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Shambhala financial show cash-flow problem

A monthly shortfall of donations intensified over the summer, but an internal report stops short of naming Buddhist Project Sunshine as part of the cause.

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Sakyong Mipham Rinpoche, pictured in 2003. - RYAN WHYNOT
  • RYAN WHYNOT
  • Sakyong Mipham Rinpoche, pictured in 2003.

A chartered accountant in Halifax with experience in the finances of religious institutions sees cause for concern in the latest financial update from Shambhala Global Services to its membership

The late-September financial report is “not saying the barn is on fire and the fire is getting worse every minute,” says Andrew Murphy. “But there is a problem.”

Murphy classifies it as a cash flow problem, and indeed, this update—released September 20, with a password-protected online 
appendix available only to Shambhala members—shows a monthly shortfall of $54,000 USD.

The report notes that while some of that shortfall has been a chronic issue in recent years, the problem intensified over the summer.

“Since early July, a number of Shambhala Centres have ended their monthly Unified Giving transfers to Global Services (revenue loss of over $8,000 USD monthly). Between mid-June and mid-August, individual donations to Global Services have dropped by just under $1,000 USD monthly.”

The report does not name Buddhist Project Sunshine and its June 28 report as a factor in this dropping off of donations. The grassroots BPS reports contain multiple allegations against Osel Mukpo, known as Sakyong Mipham Rinpoche, of sexual assault and abuse of community members, including some incidents in Halifax.

Early numbers show a slight rebounding for September, but it may be too little, too late for some Shambhala Centres reporting a sharp difference in their revenues.

In New York City, the centre on West 22nd Street issued an update to its members in mid-September saying that its continued operations have “become untenable.” The notice goes on to say that “Significant loss in program revenue, combined with loss in membership dues, donations and personnel in the past three months have all had a detrimental effect on our ability to operate.” An accompanying graph shows centre revenues had been up over previous years between January and June, but dipped precipitously through the summer, leaving the centre to project its September revenues would be half what they had been in previous years.

The Halifax Shambhala Centre refused an interview with The Coast.

This financial report notes the negative cash flow situation will be addressed with a bridge loan drawn from the Sakyong Potrang, a separate entity that houses donations meant specifically to fund the life and activities of Mukpo and his family. It further notes that though some assets may need to be sold, likely that won’t include any local Shambhala Centres.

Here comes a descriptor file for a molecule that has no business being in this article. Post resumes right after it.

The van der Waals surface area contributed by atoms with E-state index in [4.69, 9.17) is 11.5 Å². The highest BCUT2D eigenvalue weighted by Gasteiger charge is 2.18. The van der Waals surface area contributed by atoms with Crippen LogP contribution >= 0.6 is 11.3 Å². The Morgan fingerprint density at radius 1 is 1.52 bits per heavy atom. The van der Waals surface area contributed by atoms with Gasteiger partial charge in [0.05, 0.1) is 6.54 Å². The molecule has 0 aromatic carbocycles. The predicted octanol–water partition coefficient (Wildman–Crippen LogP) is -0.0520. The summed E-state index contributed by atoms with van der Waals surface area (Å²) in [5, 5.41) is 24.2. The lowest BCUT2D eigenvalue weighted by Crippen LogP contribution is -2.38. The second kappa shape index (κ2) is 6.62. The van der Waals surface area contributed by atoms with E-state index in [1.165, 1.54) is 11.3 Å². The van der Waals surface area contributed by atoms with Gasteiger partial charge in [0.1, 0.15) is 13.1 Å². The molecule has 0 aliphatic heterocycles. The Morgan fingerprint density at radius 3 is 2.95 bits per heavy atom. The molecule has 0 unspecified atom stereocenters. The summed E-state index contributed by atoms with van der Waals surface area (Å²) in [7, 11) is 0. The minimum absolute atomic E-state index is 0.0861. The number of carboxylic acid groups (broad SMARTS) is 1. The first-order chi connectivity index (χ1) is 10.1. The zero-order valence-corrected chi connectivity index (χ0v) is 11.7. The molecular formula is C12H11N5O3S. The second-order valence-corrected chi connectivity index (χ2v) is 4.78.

Shambhala Global Service owns a number of properties internationally, including the Kalapa Court on the North West Arm, in which Mukpo and his family live during the few weeks a year they spend in Halifax. The report indicates that property was purchased for a little under $2.4 million and bears a mortgage of $130,000 a year.

Other Nova Scotia assets include Denma Dorje Ling, a land centre near Tatamagouche (purchase price $1.28 million), Gampo Abbey ($1.8 million), and the Kalapa Valley ($447,000), both in Cape Breton, along with the Shambhala Centre on Tower Road ($1.08 million) and the St. Margaret’s Bay Shambhala Centre ($153,000). Additionally, the Nalanda Translation House, which was bequeathed to Shambhala on the condition it not be mortgaged nor sold, is also in Halifax.

This second-quarter financial update indicates that the bridge loan “provides the cash needed to keep the Nalanda Translation Committee property mortgage free, and allows decisions about asset sales to be delayed until the Interim Board of Shambhala is seated.”

The interim board is expected to be seated later this fall. Additionally, the Wickwire Holm investigation into the allegations against Mukpo and other teachers is expected to be completed by November 15.

Meanwhile, Murphy notes that this financial report indicates Shambhala Global Services is already putting space between itself and Mukpo.

“It strikes me that they’re already cognizant that people don’t want to give money to support the Sakyong,” he says, pointing out that the report makes it clear that funds that flow into Shambhala Global Services from local centres does not go toward supporting Mukpo and his family.

“It does look like they’re segregating him, putting him aside from the rest of their earnings, hoping people will continue to put donations up for other activities, besides him. It’s a clever strategy.”

To date, Shambhala has spent nearly $75,000 on expenses related to the sexual misconduct allegations, including $45,000 on a public relations firm hired for two months to handle the high volume of press inquiries and $18,064 on the independent investigation being conducted by Wickwire Holm.

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